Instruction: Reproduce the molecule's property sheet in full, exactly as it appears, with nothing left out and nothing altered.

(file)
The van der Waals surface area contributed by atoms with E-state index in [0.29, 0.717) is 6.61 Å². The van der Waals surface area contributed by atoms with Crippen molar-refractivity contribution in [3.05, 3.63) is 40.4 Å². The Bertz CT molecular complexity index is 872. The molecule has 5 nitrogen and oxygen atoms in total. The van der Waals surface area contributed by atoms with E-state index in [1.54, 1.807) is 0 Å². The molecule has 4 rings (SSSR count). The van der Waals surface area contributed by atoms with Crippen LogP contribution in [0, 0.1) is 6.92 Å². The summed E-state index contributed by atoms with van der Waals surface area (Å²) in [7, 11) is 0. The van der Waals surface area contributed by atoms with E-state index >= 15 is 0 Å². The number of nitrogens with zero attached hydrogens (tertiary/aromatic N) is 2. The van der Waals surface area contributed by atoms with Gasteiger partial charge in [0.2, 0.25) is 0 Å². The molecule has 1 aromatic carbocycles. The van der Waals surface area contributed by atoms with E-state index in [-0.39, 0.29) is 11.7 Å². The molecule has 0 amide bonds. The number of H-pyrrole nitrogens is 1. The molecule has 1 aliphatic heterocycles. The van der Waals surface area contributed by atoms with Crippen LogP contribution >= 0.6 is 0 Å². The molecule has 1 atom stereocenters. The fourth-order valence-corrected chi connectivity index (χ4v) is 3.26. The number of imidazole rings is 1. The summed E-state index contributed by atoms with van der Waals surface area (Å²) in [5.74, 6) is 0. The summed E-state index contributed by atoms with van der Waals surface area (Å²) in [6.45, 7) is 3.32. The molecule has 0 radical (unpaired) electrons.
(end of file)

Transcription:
The van der Waals surface area contributed by atoms with E-state index in [0.29, 0.717) is 6.61 Å². The van der Waals surface area contributed by atoms with Crippen molar-refractivity contribution in [3.05, 3.63) is 40.4 Å². The Bertz CT molecular complexity index is 872. The molecule has 5 nitrogen and oxygen atoms in total. The van der Waals surface area contributed by atoms with E-state index in [1.54, 1.807) is 0 Å². The molecule has 4 rings (SSSR count). The van der Waals surface area contributed by atoms with Crippen LogP contribution in [0, 0.1) is 6.92 Å². The summed E-state index contributed by atoms with van der Waals surface area (Å²) in [7, 11) is 0. The van der Waals surface area contributed by atoms with E-state index >= 15 is 0 Å². The number of nitrogens with zero attached hydrogens (tertiary/aromatic N) is 2. The van der Waals surface area contributed by atoms with Gasteiger partial charge in [0.2, 0.25) is 0 Å². The molecule has 1 aromatic carbocycles. The van der Waals surface area contributed by atoms with E-state index in [-0.39, 0.29) is 11.7 Å². The molecule has 0 amide bonds. The number of H-pyrrole nitrogens is 1. The molecule has 1 aliphatic heterocycles. The van der Waals surface area contributed by atoms with Crippen LogP contribution >= 0.6 is 0 Å². The molecule has 1 atom stereocenters. The fourth-order valence-corrected chi connectivity index (χ4v) is 3.26. The number of imidazole rings is 1. The summed E-state index contributed by atoms with van der Waals surface area (Å²) in [5.74, 6) is 0. The summed E-state index contributed by atoms with van der Waals surface area (Å²) in [6.45, 7) is 3.32. The molecule has 0 radical (unpaired) electrons.